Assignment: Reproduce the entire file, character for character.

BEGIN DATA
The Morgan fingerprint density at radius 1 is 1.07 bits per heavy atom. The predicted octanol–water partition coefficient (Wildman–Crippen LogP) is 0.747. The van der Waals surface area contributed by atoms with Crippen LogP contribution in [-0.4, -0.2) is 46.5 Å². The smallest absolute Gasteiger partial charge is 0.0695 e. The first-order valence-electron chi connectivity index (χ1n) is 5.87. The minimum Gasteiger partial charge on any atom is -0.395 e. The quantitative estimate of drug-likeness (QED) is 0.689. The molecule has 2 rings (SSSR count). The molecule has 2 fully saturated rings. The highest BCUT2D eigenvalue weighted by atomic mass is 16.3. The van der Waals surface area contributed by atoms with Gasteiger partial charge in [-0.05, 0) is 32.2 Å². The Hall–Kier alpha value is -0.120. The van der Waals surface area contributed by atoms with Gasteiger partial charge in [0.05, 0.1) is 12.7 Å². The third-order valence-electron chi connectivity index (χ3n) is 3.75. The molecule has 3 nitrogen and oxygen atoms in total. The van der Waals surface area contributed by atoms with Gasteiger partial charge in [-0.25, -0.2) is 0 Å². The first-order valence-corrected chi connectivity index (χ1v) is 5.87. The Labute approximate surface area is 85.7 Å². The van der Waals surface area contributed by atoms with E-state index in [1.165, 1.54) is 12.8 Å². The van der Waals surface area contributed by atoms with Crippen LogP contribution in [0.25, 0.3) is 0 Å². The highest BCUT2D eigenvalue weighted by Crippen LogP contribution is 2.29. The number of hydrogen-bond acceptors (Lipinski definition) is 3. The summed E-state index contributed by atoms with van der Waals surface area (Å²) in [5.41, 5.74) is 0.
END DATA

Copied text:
The Morgan fingerprint density at radius 1 is 1.07 bits per heavy atom. The predicted octanol–water partition coefficient (Wildman–Crippen LogP) is 0.747. The van der Waals surface area contributed by atoms with Crippen LogP contribution in [-0.4, -0.2) is 46.5 Å². The smallest absolute Gasteiger partial charge is 0.0695 e. The first-order valence-electron chi connectivity index (χ1n) is 5.87. The minimum Gasteiger partial charge on any atom is -0.395 e. The quantitative estimate of drug-likeness (QED) is 0.689. The molecule has 2 rings (SSSR count). The molecule has 2 fully saturated rings. The highest BCUT2D eigenvalue weighted by atomic mass is 16.3. The van der Waals surface area contributed by atoms with Gasteiger partial charge in [-0.05, 0) is 32.2 Å². The Hall–Kier alpha value is -0.120. The van der Waals surface area contributed by atoms with Gasteiger partial charge in [0.05, 0.1) is 12.7 Å². The third-order valence-electron chi connectivity index (χ3n) is 3.75. The molecule has 3 nitrogen and oxygen atoms in total. The van der Waals surface area contributed by atoms with Gasteiger partial charge in [-0.25, -0.2) is 0 Å². The first-order valence-corrected chi connectivity index (χ1v) is 5.87. The Labute approximate surface area is 85.7 Å². The van der Waals surface area contributed by atoms with E-state index in [1.165, 1.54) is 12.8 Å². The van der Waals surface area contributed by atoms with Crippen LogP contribution in [0.25, 0.3) is 0 Å². The highest BCUT2D eigenvalue weighted by Crippen LogP contribution is 2.29. The number of hydrogen-bond acceptors (Lipinski definition) is 3. The summed E-state index contributed by atoms with van der Waals surface area (Å²) in [5.41, 5.74) is 0.